But, he said, that’s not enough.

“It’s difficult for them to see our president standing next to the man who ordered that attack [against U.S. democracy] and not hold the Russians accountable,” he said. “Yes, they need to detect and prevent attacks and mitigate any negative impacts, but it’s also important to deter attacks in the first place. That’s where we’re missing leadership from the White House.”

The $380 million funding approved by Congress in March for improving election technology is seen as insufficient to provide states assistance in bolstering election systems. Experts warn that the funding is not enough to replace vulnerable voting machines and will barely enable states to train election officials and fix the voter databases targeted by Russian hackers. A Princeton professor demonstrated that at least some voting machines can be successfully attacked in minutes and the recent indictments from Mueller that allege Russian hackers infiltrated a company that supplies software for voting machines brings home the point of how vulnerable US election infrastructure is.

Politico reports that 30 states rely either totally or partially on paperless, touchscreen voting machines which have long been considered a vulnerability in election infrastructure. Five states rely solely on paperless machines – Delaware, Georgia, Louisiana, New Jersey, and South Carolina.

According to a Politico survey of the nation’s election agencies, only 14 states will use their portion of the congressional funding offered to replace voting machines by the next presidential election in 2020.

At least six other states have paid for new voting equipment with other money. But 22 states either have decided not to upgrade their machines or are unsure of their plans — with some saying they would need much more federal aid to swap out their equipment.

POLITICO has previously reported that states expected to have few security upgrades in place before November, when voters will decide whether to keep Trump’s Republican allies in charge of Congress. Of the 42 states that described aspects of their plans to POLITICO, none indicated they would have new voting machines purchased with federal funding in place this year.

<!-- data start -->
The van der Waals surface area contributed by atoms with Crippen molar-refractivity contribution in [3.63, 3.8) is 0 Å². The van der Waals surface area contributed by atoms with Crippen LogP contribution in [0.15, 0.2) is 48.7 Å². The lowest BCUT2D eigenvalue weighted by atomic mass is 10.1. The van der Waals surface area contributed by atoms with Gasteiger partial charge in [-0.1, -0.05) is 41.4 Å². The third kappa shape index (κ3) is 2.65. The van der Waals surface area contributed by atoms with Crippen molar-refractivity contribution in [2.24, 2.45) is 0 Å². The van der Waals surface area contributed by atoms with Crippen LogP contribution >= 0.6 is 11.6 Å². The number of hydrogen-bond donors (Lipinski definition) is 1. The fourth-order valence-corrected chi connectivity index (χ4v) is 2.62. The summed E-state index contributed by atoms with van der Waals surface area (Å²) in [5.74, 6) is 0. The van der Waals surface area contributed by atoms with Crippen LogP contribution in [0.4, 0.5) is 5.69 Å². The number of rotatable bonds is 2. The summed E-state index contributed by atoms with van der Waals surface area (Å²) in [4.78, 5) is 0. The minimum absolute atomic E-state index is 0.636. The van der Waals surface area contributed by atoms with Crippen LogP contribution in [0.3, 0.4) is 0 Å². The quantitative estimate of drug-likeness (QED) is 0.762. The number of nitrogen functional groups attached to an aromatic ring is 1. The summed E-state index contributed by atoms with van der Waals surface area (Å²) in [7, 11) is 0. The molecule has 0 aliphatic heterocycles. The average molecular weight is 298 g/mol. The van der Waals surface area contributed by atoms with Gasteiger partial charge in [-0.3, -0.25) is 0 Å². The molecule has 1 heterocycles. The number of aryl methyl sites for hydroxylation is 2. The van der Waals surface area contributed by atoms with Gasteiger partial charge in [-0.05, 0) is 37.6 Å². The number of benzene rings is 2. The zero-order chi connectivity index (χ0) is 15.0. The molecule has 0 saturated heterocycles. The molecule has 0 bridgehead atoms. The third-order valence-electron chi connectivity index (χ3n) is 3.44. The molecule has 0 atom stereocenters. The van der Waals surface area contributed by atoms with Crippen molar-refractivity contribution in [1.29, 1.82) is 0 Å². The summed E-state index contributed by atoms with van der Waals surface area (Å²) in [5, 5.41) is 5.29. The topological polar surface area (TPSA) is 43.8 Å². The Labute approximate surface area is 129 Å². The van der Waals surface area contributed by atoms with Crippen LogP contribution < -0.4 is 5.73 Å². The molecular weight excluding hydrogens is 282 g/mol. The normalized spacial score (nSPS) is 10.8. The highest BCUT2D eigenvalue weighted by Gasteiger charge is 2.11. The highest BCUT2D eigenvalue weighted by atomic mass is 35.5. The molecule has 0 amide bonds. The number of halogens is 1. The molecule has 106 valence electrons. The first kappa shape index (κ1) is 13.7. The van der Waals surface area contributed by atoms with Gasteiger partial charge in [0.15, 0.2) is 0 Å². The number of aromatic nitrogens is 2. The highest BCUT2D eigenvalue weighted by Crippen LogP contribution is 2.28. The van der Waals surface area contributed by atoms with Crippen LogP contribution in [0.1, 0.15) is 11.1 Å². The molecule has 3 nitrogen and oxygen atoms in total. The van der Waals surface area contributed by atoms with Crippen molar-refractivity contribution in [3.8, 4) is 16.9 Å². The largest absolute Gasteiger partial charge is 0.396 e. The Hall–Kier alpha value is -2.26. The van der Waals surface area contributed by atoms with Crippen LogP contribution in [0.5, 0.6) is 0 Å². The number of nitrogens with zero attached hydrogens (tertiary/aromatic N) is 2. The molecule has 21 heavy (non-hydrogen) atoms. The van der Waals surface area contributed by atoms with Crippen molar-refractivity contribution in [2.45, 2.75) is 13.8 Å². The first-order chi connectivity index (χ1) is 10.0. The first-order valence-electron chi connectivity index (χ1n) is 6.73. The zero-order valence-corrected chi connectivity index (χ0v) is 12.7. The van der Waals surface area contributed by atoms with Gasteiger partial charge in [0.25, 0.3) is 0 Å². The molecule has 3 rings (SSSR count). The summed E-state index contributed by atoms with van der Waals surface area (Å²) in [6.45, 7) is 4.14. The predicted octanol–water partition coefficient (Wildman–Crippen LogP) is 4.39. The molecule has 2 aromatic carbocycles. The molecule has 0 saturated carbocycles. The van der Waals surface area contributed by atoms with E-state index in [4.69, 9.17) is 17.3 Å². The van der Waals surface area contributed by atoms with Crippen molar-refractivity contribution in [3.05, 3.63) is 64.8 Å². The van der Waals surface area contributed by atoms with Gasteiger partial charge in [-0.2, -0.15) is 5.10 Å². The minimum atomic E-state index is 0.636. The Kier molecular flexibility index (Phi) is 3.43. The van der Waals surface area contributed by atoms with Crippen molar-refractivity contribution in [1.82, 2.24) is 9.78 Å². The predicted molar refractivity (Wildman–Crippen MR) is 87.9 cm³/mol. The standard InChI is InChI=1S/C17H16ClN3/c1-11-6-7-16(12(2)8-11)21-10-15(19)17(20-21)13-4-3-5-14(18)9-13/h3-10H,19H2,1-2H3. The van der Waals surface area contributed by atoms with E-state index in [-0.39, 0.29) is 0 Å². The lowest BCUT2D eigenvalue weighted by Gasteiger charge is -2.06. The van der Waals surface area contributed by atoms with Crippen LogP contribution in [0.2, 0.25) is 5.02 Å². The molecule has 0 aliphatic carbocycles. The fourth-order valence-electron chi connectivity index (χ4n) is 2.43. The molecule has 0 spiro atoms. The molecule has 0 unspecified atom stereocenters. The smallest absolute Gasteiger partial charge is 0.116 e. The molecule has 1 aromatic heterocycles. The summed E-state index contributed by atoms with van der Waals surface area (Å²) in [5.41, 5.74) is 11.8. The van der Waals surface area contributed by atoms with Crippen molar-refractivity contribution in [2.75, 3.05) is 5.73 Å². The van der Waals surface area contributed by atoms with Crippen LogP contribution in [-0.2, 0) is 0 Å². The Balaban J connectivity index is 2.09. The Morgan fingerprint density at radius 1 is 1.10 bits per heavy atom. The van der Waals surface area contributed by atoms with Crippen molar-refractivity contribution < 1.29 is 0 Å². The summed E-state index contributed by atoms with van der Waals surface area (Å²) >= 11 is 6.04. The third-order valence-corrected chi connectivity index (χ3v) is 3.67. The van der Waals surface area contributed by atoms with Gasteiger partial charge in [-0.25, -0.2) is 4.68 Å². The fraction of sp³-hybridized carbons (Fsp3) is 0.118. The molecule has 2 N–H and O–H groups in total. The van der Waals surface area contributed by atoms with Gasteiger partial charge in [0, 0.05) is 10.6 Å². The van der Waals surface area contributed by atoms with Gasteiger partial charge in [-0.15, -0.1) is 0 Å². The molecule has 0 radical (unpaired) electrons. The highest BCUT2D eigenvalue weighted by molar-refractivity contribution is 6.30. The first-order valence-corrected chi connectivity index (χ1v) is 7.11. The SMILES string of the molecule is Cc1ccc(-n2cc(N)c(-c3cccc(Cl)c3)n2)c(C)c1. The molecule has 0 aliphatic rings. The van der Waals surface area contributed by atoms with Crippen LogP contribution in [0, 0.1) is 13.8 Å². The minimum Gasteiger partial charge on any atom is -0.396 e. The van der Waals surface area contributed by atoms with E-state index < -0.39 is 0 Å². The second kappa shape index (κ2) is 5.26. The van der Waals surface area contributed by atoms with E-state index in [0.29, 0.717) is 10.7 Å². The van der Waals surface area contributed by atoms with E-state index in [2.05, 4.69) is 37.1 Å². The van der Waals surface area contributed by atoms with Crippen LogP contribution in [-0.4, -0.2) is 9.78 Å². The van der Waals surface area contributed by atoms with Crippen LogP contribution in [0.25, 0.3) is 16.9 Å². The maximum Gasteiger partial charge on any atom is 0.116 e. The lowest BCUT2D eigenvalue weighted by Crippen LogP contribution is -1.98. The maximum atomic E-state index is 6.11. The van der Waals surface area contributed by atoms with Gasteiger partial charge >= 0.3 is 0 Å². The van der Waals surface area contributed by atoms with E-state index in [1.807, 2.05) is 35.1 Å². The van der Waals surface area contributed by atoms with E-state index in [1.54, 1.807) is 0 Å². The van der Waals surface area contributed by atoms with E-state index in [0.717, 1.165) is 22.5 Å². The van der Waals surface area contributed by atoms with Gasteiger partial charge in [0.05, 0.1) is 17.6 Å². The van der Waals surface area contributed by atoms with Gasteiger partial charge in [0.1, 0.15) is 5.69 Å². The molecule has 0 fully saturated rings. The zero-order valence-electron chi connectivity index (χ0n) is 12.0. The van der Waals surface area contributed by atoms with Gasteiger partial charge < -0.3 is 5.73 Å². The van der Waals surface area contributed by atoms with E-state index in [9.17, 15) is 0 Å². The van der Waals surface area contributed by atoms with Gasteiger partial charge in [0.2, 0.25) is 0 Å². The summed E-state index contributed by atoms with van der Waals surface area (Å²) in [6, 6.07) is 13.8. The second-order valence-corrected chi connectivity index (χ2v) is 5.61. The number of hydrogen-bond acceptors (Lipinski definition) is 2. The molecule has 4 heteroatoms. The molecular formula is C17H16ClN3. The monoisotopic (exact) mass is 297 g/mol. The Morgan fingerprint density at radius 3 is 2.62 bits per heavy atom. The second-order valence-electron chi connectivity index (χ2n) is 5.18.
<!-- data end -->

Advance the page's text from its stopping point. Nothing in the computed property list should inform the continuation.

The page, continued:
The states are struggling to address the threats amid budgetary limitations and state election officials find themselves on the front lines of facing Russian hackers with little assistance from the federal government or leadership from the White House. Voting security experts believe the current voluntary guidelines should be replaced with minimum standards, Politico reports.

Vermont Secretary of State Jim Condos, the new president of the National Association of Secretaries of State, recently said both Congress and Trump need to do more. He urged Congress to create a regular election security grant program, and he said he hasn’t seen much leadership on the issue from the president, who has denounced the Russia investigation as a “witch hunt.”

“Unfortunately, the person at the top has not been supportive and has sent mixed messages, and that makes it difficult on us as secretaries,” Condos said in a July 20 interview on C-SPAN.

With this one time allotment of funding, state and local election officials must choose how best to spend that money so that the integrity of our election system is preserved and defended from foreign entities who are happy to exploit our weaknesses.


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*Principle above party * Politically Homeless * Ex GOP * Tribalism is stupid* NeverTrump ≠ Pro Hillary. Anti-GOP ≠ Pro Dem. Disagreeing with you ≠ Liberal. Counter Social: @NoMorePlatosCave